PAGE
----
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Long Beach sanitation bill to increase in July

Long Beach residents will see a hike in their July sanitation bill as the city looks to recover the rising cost of hauling the city's garbage.

The City Council Tuesday passed the increase from $325 to $475, the first in five years, as part of a vote on a series of items.

Revenue from sanitation fees, roughly $5.3 million for the last fiscal year, lagged behind the total cost to provide the service, which topped $7.5 million, officials said. "We're just looking to cover our costs," Theofan said.

Residential garbage is now collected three days a week.

The move came as the council set dates for hearings to consider setting fees for a new centralized fire alarm system, and raising costs for the fire department's emergency ambulance services. In the past month, the council has raised water rates and passed a budget with a 3.16 percent tax levy increase.

Long Beach is not alone in weighing fee hikes.

The Town of Brookhaven, struggling with decreased mortgage tax receipts, is poised to raise a range of fees and fines - from building permits to illegal parking. At the Long Beach meeting, Councilman Mike Fagen, who voted no on the block vote along with Councilman Len Torres, questioned the need to burden financially-strapped taxpayers with higher fees in light of the sanitation department's $2 million surplus.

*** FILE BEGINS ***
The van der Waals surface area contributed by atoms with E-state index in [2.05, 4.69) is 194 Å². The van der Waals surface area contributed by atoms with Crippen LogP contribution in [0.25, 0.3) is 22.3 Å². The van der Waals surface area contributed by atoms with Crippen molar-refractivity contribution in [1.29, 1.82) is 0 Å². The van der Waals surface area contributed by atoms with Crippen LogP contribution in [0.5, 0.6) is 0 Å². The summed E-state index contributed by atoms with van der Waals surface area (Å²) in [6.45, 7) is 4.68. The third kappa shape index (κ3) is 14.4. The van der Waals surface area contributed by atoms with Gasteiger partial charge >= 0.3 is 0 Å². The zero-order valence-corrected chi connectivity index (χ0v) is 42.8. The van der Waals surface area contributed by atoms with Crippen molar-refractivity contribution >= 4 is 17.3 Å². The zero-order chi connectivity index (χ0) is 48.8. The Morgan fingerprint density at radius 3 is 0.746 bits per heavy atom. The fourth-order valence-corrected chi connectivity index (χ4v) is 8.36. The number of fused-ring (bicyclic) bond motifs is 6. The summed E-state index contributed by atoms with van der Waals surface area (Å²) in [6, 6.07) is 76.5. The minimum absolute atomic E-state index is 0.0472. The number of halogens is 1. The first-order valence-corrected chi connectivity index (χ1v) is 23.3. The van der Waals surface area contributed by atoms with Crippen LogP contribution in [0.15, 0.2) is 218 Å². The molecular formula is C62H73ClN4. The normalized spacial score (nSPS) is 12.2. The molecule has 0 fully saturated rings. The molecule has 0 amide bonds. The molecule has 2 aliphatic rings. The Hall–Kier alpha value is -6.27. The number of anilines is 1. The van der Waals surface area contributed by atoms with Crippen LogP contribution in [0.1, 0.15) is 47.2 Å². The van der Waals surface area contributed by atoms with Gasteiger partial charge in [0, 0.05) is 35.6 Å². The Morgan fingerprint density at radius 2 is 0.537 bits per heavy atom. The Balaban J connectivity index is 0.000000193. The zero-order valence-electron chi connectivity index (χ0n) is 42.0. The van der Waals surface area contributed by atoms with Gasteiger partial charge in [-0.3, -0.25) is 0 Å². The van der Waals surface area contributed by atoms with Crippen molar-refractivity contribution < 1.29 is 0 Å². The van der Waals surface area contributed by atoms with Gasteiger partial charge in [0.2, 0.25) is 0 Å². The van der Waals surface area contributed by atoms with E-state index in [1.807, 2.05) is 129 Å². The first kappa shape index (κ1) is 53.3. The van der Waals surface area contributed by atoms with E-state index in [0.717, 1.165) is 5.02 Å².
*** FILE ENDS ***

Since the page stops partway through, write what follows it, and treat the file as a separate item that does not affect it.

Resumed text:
"You're asking them to fork over a 45-percent increase for a department that looks like it's making money," Fagen said. Theofan countered that the full cost of disposing of residential trash is spread out over various departments and can't be assessed properly by analyzing the sanitation figures alone.

Councilman John McLaughlin, who voted yes with Councilwoman Mona Goodman and Council president Thomas Sofield Jr., said the city should retool its charges for commercial garbage disposal, which officials said was ongoing. "If commercial had private carters, they'd be paying four to five times what they're paying now," he said.

Some residents said the city should spread the increase over several years to mitigate the economic impact, while others advocated the city cut costs by scaling back the service.

"I guess I'm one of those people that feels this is a big increase for me," said resident Sarah Nicholas, 56.

Also, the council raised the cost to enter Ocean Beach from $10 to $12 for those 13 and over.


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